Mr. Stufflebean: “We think we’ve discovered a way to protect ourselves from phantom invaders when camping. First you yell ‘Hey!’ in English and hit your own tent. Second, you yell ‘N’oldu?’ in case they don’t understand English. And we think this method will be effective for all campers.”
Mr. Stufflebean was the man for that place and time. The phantom, however, lurks in the shadows, waiting to exact revenge when the campers returned south to Goose Mountain…
To be continued…
September 17, 2014
On the morning of my wedding day I looked to the sky, searching for an omen. Black clouds, rain clouds, wind, sun, certainly they all have significance, right? The weather WAS a bit iffy, black clouds and wind, not too bad…yet. If it rains on your wedding day, that’s supposed to be lucky, right? But sunny skies are what you need for an outdoor wedding. Can’t have rain on the wedding day? Alanis Morisette now plays in my head. It’s like raiiyaiinn…on your wedding day! What? Really?
Chattering monkeys in your brain, Ezra, chill.
Waking up with mom and dad
My divorced mother and father both stayed at our small, hot (by American standards) apartment on wedding eve — and reminisced about their own marriage — but my future wife didn’t.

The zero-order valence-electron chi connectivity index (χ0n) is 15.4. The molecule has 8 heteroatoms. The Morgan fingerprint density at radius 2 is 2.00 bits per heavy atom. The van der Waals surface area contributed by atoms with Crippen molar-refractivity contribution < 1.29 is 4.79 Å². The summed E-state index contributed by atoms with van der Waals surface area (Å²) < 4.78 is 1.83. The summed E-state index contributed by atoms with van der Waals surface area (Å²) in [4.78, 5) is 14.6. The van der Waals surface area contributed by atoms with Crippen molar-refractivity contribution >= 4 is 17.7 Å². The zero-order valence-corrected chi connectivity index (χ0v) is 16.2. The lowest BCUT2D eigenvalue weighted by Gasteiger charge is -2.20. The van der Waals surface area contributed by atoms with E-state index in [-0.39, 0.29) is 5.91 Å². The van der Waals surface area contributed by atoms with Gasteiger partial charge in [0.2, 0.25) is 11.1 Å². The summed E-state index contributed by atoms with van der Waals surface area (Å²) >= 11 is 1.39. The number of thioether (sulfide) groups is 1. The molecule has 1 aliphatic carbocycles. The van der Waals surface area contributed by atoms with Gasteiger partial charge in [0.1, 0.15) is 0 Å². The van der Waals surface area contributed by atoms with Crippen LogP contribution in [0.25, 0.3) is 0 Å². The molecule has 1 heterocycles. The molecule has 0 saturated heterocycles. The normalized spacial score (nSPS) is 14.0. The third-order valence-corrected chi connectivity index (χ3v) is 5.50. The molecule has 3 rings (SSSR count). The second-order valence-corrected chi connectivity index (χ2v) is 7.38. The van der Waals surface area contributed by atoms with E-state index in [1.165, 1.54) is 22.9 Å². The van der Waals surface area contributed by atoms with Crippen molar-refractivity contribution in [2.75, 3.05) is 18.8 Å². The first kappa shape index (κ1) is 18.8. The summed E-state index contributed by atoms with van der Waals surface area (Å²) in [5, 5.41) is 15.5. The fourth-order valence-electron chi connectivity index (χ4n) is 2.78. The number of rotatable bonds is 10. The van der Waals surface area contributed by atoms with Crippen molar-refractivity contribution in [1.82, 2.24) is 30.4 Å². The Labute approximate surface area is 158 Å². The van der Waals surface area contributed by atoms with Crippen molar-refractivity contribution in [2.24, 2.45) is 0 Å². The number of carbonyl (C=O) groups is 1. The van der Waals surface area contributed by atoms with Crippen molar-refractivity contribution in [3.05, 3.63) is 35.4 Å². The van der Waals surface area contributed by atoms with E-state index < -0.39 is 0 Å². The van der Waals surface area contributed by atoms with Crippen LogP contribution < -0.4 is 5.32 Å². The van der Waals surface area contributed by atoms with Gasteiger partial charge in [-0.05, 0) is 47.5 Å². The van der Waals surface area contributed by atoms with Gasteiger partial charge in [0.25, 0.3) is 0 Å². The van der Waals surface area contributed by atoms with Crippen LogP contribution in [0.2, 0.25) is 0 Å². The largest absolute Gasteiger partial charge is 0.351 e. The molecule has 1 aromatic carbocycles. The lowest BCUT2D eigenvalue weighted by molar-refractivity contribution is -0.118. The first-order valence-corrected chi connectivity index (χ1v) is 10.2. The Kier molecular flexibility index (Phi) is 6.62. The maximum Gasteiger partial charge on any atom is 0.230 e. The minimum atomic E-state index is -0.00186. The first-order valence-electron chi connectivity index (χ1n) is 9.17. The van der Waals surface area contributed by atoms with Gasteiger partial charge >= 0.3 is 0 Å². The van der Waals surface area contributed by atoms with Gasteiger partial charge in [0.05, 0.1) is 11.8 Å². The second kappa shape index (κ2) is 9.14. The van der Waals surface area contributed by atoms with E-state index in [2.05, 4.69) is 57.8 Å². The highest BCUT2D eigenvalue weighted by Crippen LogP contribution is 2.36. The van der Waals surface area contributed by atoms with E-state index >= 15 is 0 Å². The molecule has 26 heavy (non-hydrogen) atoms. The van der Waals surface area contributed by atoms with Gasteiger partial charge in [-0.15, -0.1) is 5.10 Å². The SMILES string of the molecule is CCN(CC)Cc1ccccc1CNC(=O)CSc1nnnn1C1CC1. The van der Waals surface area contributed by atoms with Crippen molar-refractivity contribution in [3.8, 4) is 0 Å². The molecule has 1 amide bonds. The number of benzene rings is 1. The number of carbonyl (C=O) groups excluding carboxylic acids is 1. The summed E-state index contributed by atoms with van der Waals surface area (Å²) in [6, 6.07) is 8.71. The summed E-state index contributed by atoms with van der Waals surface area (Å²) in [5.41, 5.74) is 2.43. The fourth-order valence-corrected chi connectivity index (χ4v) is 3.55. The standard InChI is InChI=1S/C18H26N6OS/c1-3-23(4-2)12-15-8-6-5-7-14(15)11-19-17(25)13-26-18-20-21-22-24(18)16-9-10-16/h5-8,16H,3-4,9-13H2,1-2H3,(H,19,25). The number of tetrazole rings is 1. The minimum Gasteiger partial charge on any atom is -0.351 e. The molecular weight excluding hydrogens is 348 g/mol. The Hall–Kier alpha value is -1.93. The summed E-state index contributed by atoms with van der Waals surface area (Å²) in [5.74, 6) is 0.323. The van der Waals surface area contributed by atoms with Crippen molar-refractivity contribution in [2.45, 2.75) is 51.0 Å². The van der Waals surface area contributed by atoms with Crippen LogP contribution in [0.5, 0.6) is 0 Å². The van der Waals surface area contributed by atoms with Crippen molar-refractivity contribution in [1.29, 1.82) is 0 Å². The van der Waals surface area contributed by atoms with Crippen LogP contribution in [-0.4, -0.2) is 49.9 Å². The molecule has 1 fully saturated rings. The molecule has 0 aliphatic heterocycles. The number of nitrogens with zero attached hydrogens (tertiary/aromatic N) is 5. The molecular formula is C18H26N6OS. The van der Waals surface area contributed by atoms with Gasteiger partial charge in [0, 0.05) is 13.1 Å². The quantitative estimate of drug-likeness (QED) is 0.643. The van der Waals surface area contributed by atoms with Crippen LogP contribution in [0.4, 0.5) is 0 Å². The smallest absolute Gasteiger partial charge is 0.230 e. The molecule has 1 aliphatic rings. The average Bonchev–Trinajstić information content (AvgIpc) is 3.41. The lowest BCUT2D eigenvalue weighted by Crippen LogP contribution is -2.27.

Around 9 am, I went out with mom to forage for some breakfast, which turned out to be some good and expensive su boreği. “It’s kugel, basically,” I told my mother, trying drawing a similarity between this Turkish breakfast food and its Ashkenazi Jewish, carb-filled cousin. You need protein, Ezra, I thought to myself, got a long day. It was windy. What does wind mean? Does it mean an unstable marriage? Winds of change? We are going to be on a boat! People’s hair is going to fly. Oh no!
You have it easy, Ezra. Your bride may be thinking all these things and wearing a lacey tent and a pound of makeup. I couldn’t help but feel bad for Zeynep, wondering how she was doing.